In its harshest criticism yet of app-based ride-sharing services Uber and Lyft, Pennsylvania Public Utility Commission officials told judges in Pittsburgh on Thursday that the companies are recipes for disaster.
“Each and every day Uber operates, with each and every trip, it subjects the public to injury or death,” PUC Bureau of Enforcement prosecutor Michael Swindler argued before two administrative law judges. “When something terrible happens, everyone will ask, ‘Where was the PUC?' ”
The hearing Downtown was part of the PUC's effort to obtain cease-and-desist orders against the San Francisco-based companies. Administrative law Judges Mary Long and Jeffrey Watson said they would rule on Tuesday.
PUC commissioners can accept, reject or modify the judges' decision at their July 9 meeting. The companies could appeal an unfavorable commission decision to Commonwealth Court.
No Uber or Lyft representatives attended. Their attorneys hinted that such statements are overblown, and no problems with drivers have occurred.
Uber spokesperson Taylor Bennett took a somewhat softer tone in a statement after the hearing, saying the company continues to work with city and state officials to resolve concerns.
“With unprecedented safety and accountability built into the app, a stringent screening process and best-in-class insurance coverage, Uber connects riders with the safest, most reliable ride on the road,” Bennett said. “A safe, affordable and convenient transportation alternative for riders, that provides added economic opportunity for drivers, is a win for the people of Pennsylvania.”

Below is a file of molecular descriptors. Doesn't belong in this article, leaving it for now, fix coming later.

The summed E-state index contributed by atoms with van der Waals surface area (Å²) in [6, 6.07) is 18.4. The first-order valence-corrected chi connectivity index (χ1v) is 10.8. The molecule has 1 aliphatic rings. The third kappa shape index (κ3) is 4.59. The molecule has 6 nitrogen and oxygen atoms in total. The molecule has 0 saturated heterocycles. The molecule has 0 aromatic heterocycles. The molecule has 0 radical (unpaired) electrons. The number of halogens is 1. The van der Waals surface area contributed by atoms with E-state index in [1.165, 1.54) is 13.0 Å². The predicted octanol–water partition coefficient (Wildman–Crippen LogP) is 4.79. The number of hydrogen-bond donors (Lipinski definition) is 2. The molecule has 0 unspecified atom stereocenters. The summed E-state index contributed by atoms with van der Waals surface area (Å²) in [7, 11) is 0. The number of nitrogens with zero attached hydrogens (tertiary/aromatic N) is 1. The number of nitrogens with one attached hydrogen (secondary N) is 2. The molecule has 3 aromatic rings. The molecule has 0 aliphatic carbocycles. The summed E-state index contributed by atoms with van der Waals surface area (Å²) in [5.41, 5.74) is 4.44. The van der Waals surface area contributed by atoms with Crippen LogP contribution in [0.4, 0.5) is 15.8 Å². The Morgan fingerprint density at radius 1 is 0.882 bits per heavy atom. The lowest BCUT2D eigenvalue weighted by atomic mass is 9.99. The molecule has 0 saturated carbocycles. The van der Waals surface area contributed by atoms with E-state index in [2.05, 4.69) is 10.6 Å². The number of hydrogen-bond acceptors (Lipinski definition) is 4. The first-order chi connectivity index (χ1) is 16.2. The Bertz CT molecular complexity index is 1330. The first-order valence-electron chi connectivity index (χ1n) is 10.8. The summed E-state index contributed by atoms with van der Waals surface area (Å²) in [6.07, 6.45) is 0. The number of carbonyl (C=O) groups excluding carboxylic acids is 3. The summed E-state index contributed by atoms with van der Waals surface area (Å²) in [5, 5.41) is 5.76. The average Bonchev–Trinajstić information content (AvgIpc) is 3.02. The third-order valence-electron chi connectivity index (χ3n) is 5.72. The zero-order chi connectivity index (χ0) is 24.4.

Paige Thelan, a spokesperson for Lyft, said the company's safety criteria goes beyond what is required for taxis and limos in nearly every jurisdiction across the country.
“All Lyft drivers in Pittsburgh are equipped with our $1 million commercial liability policy, which is more than 30 times higher than what taxis are required to carry under the PUC,” Thelan said. “Lyft also provides excess uninsured/underinsured motorist coverage for drivers and conducts background and DMV checks that are more stringent than taxis and limos.”
The PUC filed paperwork last week seeking the cease-and-desist order because the companies continue to operate despite proposed fines of $130,000 for Lyft and $95,000 for Uber. The companies do not have a PUC permit to operate, although both have applications pending.
The agency proposed fining 23 previously cited drivers $1,000 each.
The commission contends that their operating without a license and using uncertified drivers means it cannot ensure driver integrity, vehicle safety and sufficient insurance coverage.
The state insurance commissioner jumped into the fray this month, warning consumers that insurers may not cover injuries if the cars are involved in an accident, noting personal auto insurance policies typically exclude coverage when a vehicle is used as a public livery service.
Some ride-sharing companies buy coverage for their network of drivers, but the policies may not cover all costs from an accident, the department said.
Uber and Lyft say their insurance for independent contractor-drivers provides coverage if their personal policies do not.
©2014 The Pittsburgh Tribune-Review (Greensburg, Pa.)